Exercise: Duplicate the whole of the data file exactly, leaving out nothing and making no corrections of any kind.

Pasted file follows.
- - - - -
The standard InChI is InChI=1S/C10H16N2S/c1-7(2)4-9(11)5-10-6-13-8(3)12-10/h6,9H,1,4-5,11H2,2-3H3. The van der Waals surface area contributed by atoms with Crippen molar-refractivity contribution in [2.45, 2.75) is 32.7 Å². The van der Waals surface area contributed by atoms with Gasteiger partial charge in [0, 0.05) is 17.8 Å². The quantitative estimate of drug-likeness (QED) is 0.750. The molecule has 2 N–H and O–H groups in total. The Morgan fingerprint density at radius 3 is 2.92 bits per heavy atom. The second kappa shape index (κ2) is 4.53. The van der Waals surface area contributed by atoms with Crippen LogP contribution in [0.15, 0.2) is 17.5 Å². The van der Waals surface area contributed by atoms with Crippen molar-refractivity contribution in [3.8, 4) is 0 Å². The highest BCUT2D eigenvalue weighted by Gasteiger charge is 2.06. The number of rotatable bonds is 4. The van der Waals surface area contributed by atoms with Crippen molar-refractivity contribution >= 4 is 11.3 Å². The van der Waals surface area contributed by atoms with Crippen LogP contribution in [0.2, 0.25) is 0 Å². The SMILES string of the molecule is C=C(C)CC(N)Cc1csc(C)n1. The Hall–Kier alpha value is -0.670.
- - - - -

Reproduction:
The standard InChI is InChI=1S/C10H16N2S/c1-7(2)4-9(11)5-10-6-13-8(3)12-10/h6,9H,1,4-5,11H2,2-3H3. The van der Waals surface area contributed by atoms with Crippen molar-refractivity contribution in [2.45, 2.75) is 32.7 Å². The van der Waals surface area contributed by atoms with Gasteiger partial charge in [0, 0.05) is 17.8 Å². The quantitative estimate of drug-likeness (QED) is 0.750. The molecule has 2 N–H and O–H groups in total. The Morgan fingerprint density at radius 3 is 2.92 bits per heavy atom. The second kappa shape index (κ2) is 4.53. The van der Waals surface area contributed by atoms with Crippen LogP contribution in [0.15, 0.2) is 17.5 Å². The van der Waals surface area contributed by atoms with Crippen molar-refractivity contribution in [3.8, 4) is 0 Å². The highest BCUT2D eigenvalue weighted by Gasteiger charge is 2.06. The number of rotatable bonds is 4. The van der Waals surface area contributed by atoms with Crippen molar-refractivity contribution >= 4 is 11.3 Å². The van der Waals surface area contributed by atoms with Crippen LogP contribution in [0.2, 0.25) is 0 Å². The SMILES string of the molecule is C=C(C)CC(N)Cc1csc(C)n1. The Hall–Kier alpha value is -0.670.